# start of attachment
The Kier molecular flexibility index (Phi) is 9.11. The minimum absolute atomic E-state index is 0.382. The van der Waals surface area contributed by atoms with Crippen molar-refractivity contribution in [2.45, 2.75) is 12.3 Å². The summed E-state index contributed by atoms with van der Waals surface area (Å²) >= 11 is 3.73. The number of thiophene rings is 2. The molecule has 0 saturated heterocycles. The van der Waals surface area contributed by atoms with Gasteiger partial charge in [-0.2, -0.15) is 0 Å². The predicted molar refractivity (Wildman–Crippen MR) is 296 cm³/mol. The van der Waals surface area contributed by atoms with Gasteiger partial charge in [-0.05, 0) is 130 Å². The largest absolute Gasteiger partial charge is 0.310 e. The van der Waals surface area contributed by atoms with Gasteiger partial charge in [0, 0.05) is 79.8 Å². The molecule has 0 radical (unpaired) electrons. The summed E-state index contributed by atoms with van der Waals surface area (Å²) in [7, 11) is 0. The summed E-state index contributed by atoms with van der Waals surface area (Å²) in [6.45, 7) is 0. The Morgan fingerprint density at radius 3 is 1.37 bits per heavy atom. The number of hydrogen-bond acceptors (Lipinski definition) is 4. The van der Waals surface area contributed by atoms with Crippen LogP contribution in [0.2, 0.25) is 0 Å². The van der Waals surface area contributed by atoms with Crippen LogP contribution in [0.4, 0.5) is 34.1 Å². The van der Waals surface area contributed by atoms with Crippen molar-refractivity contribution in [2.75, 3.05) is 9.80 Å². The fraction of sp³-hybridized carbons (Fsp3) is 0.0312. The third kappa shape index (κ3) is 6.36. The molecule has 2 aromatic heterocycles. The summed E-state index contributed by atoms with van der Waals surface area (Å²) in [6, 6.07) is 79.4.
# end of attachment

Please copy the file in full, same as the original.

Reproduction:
The Kier molecular flexibility index (Phi) is 9.11. The minimum absolute atomic E-state index is 0.382. The van der Waals surface area contributed by atoms with Crippen molar-refractivity contribution in [2.45, 2.75) is 12.3 Å². The summed E-state index contributed by atoms with van der Waals surface area (Å²) >= 11 is 3.73. The number of thiophene rings is 2. The molecule has 0 saturated heterocycles. The van der Waals surface area contributed by atoms with Gasteiger partial charge in [-0.2, -0.15) is 0 Å². The predicted molar refractivity (Wildman–Crippen MR) is 296 cm³/mol. The van der Waals surface area contributed by atoms with Gasteiger partial charge in [-0.05, 0) is 130 Å². The largest absolute Gasteiger partial charge is 0.310 e. The van der Waals surface area contributed by atoms with Gasteiger partial charge in [0, 0.05) is 79.8 Å². The molecule has 0 radical (unpaired) electrons. The summed E-state index contributed by atoms with van der Waals surface area (Å²) in [7, 11) is 0. The summed E-state index contributed by atoms with van der Waals surface area (Å²) in [6.45, 7) is 0. The Morgan fingerprint density at radius 3 is 1.37 bits per heavy atom. The number of hydrogen-bond acceptors (Lipinski definition) is 4. The van der Waals surface area contributed by atoms with Crippen LogP contribution in [0.2, 0.25) is 0 Å². The van der Waals surface area contributed by atoms with Crippen LogP contribution in [0.4, 0.5) is 34.1 Å². The van der Waals surface area contributed by atoms with Crippen molar-refractivity contribution in [2.75, 3.05) is 9.80 Å². The fraction of sp³-hybridized carbons (Fsp3) is 0.0312. The third kappa shape index (κ3) is 6.36. The molecule has 2 aromatic heterocycles. The summed E-state index contributed by atoms with van der Waals surface area (Å²) in [6, 6.07) is 79.4.